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Arabia. This is the secret that Mr. D'Israeli has to disclose in the work. No revelation ever came to man except in Arabia; and no human instrument was ever chosen to hear the will of God except one of the Arab race. This is the great object of the book-the exaltation of the Hebrew race.
Poor Tancred is made
to deplore that his ancestors were "spawned" in the dark recesses of some Baltic forest; and one is apt to - think, in reading the work, that the author believes in the Hebrew race having had some superior origin to the rest of mankind. They sprung from Adam, and he was formed out of the red earth in the neighbourhood of Damascus; but the people of this country-"flat-nosed Saxons were spawned somewhere on the coasts of the Baltic. Mr. D'Israeli is complimentary ; over, he is ridiculous. The various efforts made by the Duchess to wean Tancred from his not an extraordinary one in the present age-introduce him to the hollow ways of aristocratic life in London, and again they are painted very black. These efforts were all unsuccessful. The pilgrim left on a new crusade, in search of a revelation, accompanied by a physician, a friend of the family, and a Hebrew courier, from the greatest Hebrew house in London. There were no incidents by the way. Jerusalem was safely reached, and here is its description:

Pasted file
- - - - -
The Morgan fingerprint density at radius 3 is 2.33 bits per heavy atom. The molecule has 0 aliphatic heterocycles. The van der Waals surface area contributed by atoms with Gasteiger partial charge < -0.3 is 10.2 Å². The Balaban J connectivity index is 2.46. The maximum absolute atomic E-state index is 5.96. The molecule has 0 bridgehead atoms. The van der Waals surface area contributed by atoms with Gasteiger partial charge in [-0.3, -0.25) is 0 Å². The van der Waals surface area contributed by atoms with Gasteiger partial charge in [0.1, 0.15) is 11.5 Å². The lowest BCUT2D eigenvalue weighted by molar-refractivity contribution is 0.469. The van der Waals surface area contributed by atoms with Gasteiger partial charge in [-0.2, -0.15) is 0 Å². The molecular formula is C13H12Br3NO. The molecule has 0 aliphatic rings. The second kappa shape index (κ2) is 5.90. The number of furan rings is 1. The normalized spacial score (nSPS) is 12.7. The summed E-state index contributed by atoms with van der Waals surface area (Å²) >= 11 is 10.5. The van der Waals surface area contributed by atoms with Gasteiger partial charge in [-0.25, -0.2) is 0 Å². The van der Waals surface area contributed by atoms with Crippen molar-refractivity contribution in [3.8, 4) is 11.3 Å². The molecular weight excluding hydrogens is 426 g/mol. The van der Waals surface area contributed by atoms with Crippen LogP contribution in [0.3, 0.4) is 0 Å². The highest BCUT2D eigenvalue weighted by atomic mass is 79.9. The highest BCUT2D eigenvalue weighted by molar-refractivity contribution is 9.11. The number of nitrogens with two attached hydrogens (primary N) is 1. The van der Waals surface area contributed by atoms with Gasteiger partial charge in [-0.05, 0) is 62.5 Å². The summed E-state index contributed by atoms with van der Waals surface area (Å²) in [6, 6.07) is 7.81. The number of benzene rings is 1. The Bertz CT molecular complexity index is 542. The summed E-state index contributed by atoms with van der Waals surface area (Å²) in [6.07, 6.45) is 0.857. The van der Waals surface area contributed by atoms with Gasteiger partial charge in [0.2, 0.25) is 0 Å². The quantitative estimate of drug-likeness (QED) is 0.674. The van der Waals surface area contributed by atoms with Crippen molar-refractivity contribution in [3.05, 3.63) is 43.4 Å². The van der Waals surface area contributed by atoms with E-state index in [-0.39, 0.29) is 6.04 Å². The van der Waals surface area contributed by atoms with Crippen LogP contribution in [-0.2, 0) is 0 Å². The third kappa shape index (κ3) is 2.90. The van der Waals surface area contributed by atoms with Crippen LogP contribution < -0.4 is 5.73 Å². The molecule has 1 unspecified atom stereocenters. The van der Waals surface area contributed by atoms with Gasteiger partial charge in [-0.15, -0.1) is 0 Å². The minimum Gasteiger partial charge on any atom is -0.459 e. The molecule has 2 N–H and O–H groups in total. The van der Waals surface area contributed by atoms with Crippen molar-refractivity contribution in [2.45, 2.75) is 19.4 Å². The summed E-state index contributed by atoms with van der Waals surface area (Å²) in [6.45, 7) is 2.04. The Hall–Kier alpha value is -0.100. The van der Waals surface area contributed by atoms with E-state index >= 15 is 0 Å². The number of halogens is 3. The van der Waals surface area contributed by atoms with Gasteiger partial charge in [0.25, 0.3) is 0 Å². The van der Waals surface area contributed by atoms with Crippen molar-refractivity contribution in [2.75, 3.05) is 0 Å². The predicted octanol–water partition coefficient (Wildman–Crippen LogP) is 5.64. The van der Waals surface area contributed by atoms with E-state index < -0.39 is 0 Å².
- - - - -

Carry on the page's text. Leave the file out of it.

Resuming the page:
among the cypress groves. The palm tree trembles as it
"The last light is extinguished in the village of Bethany.
"The broad moon lingers on the summit of Mount Olivet; but its beam has long left the garden of Gethsemene and the tomb of Absalom, the waters of Kedron and the dark abyss of Jehoshaphat. Full falls its splendour, however, on the opposite city-vivid and defined in its silver blazes. A lofty wall, with turrets, and towers, and frequent : gates, undulates with the unequal ground which it covers as it encircles the lost capital of Jehovah. It is a city of hills, far more famous than those of Rome: for all Europe has heard of Sion and of Calvary, while, the Arab and the Assyrian, and the tribes and nations beyond, are as ignorant of the Capitolian and Aventine Mounts, as they are of the Malvern or the Chiltern Hills.